The Zookeeper's Wife
Has many lovely and moving moments but fails to capture the many layers of this unique story, relying instead on plainly-stated metaphors.
Over the years Sundance has garnered a reputation for programming ho-hum films about middle-aged white people going through existential crises. Whether that crass categorization remains to be accurate in 2014 is up for debate, but it should be noted that while both "The Skeleton Twins" and "The One I Love" fit the mold that detractors describe, they also subvert Sundance clichés in impressive ways.
Charlie McDowell's nuanced directorial debut, "The One I Love" follows Ethan (Mark Duplass) and Sophie (Elisabeth Moss), a married couple struggling to retain the same vitality their romance once had in spades. In an attempt to rejuvenate a fading love, their therapist (played by Ted Danson) recommends they escape to a serene countryside home for the weekend.
The central conceit of the film (which will go unexplained for the sake of surprise) feels like a watered-down version of a Spike Jonze/Charlie Kaufman project. Still, considering McDowell's limited resources, it's admirable just how much "The One I Love" manages to wring out of its simple yet creative concept.
Duplass and Moss (who are both involved in other Sundance projects this year) are believable as a couple on the brink of separation. Their conversations about everything from infidelity to stagnation will ring true to anyone who has been in a relationship. The two are desperately attempting to rekindle a love that once burned with passion. It takes a peculiar turn of events for them to reconcile with the fact that the past cannot be duplicated, no matter how desperately they wish it could be. Through these two characters, McDowell dissects our proclivity to search and long for an idealized, utopian love.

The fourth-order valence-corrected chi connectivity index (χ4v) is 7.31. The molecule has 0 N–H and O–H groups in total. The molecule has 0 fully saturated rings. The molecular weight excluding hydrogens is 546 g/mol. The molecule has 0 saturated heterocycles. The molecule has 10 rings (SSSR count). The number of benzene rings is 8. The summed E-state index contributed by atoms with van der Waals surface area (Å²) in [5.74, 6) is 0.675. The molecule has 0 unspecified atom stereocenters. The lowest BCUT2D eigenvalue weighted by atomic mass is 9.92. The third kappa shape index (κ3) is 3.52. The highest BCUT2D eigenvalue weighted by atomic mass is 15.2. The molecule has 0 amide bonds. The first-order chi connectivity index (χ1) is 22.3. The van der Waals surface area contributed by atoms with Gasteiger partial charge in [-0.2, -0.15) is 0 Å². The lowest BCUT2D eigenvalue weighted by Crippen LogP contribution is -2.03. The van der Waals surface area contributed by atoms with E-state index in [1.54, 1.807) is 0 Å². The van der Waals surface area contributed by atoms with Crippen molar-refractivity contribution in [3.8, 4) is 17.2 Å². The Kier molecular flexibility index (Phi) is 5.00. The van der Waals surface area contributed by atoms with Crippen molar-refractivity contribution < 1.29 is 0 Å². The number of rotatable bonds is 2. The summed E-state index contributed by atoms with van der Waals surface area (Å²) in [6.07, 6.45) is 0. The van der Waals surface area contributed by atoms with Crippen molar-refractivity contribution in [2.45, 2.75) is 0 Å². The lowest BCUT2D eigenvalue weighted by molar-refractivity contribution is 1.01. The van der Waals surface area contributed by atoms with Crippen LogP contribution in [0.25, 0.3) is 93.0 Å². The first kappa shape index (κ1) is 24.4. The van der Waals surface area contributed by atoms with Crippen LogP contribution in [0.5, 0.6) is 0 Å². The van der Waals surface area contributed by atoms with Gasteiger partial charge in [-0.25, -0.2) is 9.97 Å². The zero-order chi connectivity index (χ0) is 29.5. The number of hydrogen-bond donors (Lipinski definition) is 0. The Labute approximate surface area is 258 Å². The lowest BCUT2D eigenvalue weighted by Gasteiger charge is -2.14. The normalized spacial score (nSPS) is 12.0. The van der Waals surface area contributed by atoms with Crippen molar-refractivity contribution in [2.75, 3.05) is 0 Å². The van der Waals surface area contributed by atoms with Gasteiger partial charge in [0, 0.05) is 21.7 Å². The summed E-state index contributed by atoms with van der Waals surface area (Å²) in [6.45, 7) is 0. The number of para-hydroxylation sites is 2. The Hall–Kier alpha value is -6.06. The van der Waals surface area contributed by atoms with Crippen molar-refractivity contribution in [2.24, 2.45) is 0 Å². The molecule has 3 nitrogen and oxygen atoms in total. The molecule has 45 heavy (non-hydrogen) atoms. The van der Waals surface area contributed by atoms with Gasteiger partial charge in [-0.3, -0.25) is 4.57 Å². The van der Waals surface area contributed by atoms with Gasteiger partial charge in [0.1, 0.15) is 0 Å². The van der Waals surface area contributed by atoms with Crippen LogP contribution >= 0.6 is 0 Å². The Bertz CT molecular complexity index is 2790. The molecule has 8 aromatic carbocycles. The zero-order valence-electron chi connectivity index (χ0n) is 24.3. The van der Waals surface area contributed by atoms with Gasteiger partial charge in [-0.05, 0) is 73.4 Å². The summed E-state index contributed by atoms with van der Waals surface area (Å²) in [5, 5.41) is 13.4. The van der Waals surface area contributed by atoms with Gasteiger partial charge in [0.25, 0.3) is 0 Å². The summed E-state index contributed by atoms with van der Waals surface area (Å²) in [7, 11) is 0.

Less romantically inclined is "The Skeleton Twins", a seriocomic piece of work telling the story of two estranged siblings who reunite after one attempts suicide. It's been ten years since the "gruesome twosome" (as their Dad once called them) has seen each other. Milo (Bill Hader) is a gay aspiring actor in LA who spends most of his time waiting tables and auditioning for roles he never receives. Maggie (Kristin Wiig) has taken the more stable route marrying an optimist (Lance played by Luke Wilson) and working as a dental hygienist.
Written and directed by Chris Johnson, a good bulk of "The Skeleton Twins" revolves around the two siblings attempting to figure out what has happened with their lives, and most importantly, their once ironclad relationship. It takes Milo staying at Maggie's home in New York for them to finally reconnect in a meaningful way. The two bond over their proportionally poor decision-making: Maggie continues to cheat on Lance with her scuba instructor and Milo continues to seek out his high school English professor with whom he once had a (illegal) tryst.
Ever since their appearance together in 2008's "Adventureland", Hader and Wiig were poised to create something of comedic and dramatic intrigue. To the surprise of no one, the two ex-SNL cast members converse with the naturalism and fragility of brother and sister whose bond has broken. The synchronicity between Maggie and Milo makes their relationship something special. Each seems equally disenchanted with life, leading both to a state of ungainly depression. It is through their time spent together that they are able to, if not mend, then at least better each other's lives.
Admittedly the ending of the film—an asinine confluence of coincidence and contrivance—nearly undoes all that has come before. But it is in the power of these two identifiable characters that "The Skeleton Twins" remains enjoyable and poignant. In the film's best moments, Johnson's striking sophomore feature makes us laugh and cry, sometimes within the same scene.
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